Between 1940 and 1944, McCann opened offices in Atlanta, Dallas, Minneapolis and Boston. While World War II stalled growth in Europe, the agency's Latin American network continued to move forward. McCann opened agencies in seven Latin American countries between 1942 and 1946. By 1949, the Latin American region's nine agencies were billing $5.5 million, $2 million more than McCann's European operations. Total worldwide billings that year were $60 million, 17% of which came from outside the U.S.

Harper's influence

The research study Mr. Harper had undertaken led to "The McCann-Erickson Continuing Study of Reader Interest in Magazine Advertising." This study was overwhelmingly accepted by McCann offices both in the U.S. and overseas, and by 1942, Mr. Harper was named head of copy research. In 1946, he was named VP-research director of McCann.

In 1948, Mr. Harper took over the daily running of McCann as president (at age 32), and Mr. McCann moved to chairman; at the time, the agency had billings of $54 million and ranked No. 5 among all agencies.

In 1954, McCann decided to buy Marschalk & Pratt as part of a consolidation strategy. But instead of folding the Cleveland agency into McCann, Mr. Harper felt it would be wise to keep Marschalk a separate agency, with its own name and client list. He believed Marschalk could handle small clients on a more profitable basis than the larger McCann and possibly—and most controversially—could even handle some competitive accounts.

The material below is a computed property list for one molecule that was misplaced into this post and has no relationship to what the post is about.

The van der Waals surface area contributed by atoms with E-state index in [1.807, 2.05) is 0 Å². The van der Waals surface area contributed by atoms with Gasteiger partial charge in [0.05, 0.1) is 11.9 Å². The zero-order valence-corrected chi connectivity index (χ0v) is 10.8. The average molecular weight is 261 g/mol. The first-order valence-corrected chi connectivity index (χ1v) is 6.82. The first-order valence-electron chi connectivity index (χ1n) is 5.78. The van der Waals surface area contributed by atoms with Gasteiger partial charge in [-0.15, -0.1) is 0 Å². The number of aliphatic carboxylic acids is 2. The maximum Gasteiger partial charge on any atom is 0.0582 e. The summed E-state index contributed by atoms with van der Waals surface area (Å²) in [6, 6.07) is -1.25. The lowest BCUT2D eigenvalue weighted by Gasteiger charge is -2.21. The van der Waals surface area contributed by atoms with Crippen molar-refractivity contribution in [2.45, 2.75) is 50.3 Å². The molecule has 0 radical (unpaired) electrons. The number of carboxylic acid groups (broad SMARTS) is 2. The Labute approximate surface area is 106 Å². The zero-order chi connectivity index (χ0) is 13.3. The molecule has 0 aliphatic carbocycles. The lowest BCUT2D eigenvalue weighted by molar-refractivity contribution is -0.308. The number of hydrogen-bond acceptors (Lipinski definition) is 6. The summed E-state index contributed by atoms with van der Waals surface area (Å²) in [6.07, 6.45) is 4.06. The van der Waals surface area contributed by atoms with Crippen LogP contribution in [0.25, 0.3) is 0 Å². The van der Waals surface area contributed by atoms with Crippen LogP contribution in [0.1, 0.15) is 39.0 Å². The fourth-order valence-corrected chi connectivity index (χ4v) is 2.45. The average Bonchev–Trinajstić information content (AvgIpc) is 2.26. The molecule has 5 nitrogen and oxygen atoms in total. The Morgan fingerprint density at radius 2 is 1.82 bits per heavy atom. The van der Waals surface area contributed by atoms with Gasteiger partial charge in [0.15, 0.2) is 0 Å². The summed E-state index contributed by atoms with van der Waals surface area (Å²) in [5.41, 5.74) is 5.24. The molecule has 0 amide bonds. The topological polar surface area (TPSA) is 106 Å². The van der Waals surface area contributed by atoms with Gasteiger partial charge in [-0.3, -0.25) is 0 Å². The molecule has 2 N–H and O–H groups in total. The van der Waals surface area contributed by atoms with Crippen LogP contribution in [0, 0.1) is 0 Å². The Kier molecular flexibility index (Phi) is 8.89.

McCann's emphasis on coordination of global marketing strategies reaped tremendous rewards for the agency in the 1950s, when it parlayed an overseas relationship with the Coca-Cola Co. into a domestic one. In October 1955, McCann was appointed agency of record for Coca-Cola's $15 million account, which had been with D'Arcy Advertising Co. for almost 50 years. As the longtime incumbent, D'Arcy had been thought to be too well entrenched to be challenged.

Coca-Cola was interested in McCann research showing that consumers wanted "refreshment" and the suggestion that the soft-drink marketer think of itself as being in the refreshment, not merely the soft-drink, business. The agency also agreed to integrate Coca-Cola's international ad efforts with its domestic campaigns. An early TV spot featured the singing McGuire Sisters pausing to enjoy a Coke. The theme was "Be really refreshed, pause for Coca-Cola."

By 1956, McCann had 24 offices in 15 countries and employed 1,300 people outside the U.S. McCann quickly adopted TV, and by 1957, 85% of McCann's clients' money in broadcast was placed in TV. Also by 1956, nine of the agency's top 20 international clients used McCann both in the U.S. and overseas.

In February 1958, Mr. Harper again stunned the ad industry when McCann resigned the $26 million Chrysler automotive account to take on the $24 million Buick account from General Motors Corp.

Birth of Interpublic